A large outbreak of Campylobacter associated with raw milk consumption and a Cumbrian dairy farm
PHE ePoster Library. Kenyon J. Sep 12, 2017; 186507; 120
Janey Kenyon
Janey Kenyon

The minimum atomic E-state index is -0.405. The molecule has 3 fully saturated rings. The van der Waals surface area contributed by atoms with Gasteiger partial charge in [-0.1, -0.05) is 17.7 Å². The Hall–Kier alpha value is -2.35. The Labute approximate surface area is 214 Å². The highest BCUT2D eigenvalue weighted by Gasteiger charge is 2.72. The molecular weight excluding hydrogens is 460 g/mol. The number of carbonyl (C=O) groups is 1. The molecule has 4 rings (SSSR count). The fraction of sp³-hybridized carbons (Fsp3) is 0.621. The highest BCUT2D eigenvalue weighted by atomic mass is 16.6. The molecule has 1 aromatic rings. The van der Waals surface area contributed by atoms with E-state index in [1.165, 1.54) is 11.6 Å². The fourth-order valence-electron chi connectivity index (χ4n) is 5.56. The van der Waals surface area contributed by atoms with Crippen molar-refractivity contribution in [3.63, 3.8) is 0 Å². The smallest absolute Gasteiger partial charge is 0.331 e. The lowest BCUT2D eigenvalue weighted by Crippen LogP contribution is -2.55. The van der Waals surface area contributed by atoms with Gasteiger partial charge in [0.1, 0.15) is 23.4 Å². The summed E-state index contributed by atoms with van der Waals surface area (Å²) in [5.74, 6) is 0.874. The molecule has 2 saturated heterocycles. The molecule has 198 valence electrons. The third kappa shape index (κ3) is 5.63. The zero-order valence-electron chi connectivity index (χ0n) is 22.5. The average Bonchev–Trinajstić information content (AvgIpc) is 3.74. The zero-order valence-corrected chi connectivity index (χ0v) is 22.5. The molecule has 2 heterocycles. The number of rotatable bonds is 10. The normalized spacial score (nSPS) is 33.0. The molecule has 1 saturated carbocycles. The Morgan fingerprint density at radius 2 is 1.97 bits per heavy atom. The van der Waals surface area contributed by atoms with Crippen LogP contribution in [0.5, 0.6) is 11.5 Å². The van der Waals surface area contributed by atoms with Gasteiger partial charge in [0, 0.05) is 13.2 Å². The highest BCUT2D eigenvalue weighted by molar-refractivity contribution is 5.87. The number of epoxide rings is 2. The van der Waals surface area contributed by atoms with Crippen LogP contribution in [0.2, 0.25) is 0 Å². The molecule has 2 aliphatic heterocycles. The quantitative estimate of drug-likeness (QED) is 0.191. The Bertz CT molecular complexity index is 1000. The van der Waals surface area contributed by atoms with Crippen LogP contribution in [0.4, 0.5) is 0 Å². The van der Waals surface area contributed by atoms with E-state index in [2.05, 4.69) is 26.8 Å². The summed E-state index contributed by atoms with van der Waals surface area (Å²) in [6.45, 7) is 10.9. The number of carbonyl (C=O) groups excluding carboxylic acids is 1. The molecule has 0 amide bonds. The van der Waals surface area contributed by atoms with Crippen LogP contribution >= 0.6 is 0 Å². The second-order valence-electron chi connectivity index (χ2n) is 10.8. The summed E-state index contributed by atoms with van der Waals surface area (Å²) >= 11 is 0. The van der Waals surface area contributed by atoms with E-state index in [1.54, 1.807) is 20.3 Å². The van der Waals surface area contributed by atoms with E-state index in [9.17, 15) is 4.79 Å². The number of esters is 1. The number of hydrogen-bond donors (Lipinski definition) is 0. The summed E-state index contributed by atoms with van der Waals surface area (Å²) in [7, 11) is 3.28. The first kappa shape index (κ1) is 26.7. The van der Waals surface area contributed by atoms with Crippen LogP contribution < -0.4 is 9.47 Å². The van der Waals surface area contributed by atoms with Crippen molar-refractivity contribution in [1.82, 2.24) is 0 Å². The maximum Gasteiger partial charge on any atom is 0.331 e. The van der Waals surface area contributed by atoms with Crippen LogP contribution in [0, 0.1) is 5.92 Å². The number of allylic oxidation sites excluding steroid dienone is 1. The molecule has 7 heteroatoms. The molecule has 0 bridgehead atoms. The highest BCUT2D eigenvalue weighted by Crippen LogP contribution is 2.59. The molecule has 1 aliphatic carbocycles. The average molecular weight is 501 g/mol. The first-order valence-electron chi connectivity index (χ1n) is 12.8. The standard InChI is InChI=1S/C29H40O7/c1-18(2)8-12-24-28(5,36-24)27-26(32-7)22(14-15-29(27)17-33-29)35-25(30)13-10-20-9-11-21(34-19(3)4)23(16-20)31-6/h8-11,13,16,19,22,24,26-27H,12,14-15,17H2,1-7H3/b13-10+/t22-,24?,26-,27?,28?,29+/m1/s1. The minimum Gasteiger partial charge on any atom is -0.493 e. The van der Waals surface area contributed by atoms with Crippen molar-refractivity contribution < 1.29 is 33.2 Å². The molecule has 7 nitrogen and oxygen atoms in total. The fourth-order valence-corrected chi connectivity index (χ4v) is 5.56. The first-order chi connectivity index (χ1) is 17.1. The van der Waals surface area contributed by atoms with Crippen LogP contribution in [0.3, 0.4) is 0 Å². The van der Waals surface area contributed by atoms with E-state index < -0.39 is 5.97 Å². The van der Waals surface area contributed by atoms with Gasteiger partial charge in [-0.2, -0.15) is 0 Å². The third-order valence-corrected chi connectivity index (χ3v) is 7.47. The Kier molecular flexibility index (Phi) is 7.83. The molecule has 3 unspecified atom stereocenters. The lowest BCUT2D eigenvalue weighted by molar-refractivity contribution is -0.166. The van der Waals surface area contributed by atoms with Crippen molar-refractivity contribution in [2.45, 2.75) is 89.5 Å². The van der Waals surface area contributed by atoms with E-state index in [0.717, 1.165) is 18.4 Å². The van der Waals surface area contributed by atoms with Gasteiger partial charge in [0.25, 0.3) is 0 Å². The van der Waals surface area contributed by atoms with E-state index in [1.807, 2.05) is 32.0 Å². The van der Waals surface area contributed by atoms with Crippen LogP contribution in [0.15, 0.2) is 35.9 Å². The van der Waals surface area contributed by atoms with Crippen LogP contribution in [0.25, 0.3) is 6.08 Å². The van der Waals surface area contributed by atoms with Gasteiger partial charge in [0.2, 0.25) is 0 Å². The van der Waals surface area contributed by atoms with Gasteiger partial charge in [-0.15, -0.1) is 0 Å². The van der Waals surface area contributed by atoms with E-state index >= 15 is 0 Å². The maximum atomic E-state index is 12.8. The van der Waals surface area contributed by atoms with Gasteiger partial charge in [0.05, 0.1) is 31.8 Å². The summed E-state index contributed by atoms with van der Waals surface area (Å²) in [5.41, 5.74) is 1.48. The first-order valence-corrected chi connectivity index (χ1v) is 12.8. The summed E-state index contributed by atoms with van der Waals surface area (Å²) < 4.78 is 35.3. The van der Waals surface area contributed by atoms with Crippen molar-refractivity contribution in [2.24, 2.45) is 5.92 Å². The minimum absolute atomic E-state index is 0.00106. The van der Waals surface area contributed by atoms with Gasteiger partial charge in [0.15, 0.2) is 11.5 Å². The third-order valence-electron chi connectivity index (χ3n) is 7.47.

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Abstract In December 2016, a large outbreak of Campylobacter was identified in Cumbria associated with raw cow's milk consumption, which resulted in 69 adults and children with illness (16 confirmed and 53 probable). The outbreak was investigated by environmental, epidemiological and laboratory evidence leading to an award winning working dairy farm in Cumbria being identified as the source. The dairy farm had started selling raw cow's milk in March 2016 and despite minimal deficiencies being noted during scheduled dairy inspections and satisfactory results from routine raw milk testing, the raw milk was found to be contaminated with Campylobacter jejuni. The outbreak generated widespread media interest; leading to local, national and international comment. Media reports included public perception of raw milk from groups advocating raw milk consumption for its perceived health benefits. Public perception is that raw milk is a low risk food product, however, it is well documented that raw milk is a real health risk. It can be contaminated with dangerous human pathogens and cause milk-borne illnesses.Raw milk health warnings were found to be substandard at the dairy farm in this outbreak. Public education about raw milk risks requires good communication. In today's digital era, public education about raw milk needs to include comprehensive internet/website -based information and involve social media. Routine testing of raw milk assesses coliform and total viable count numbers; this does not guarantee raw milk is safe for consumption. Broader testing is required to reduce the risk of future outbreaks associated with this environmental hazard.
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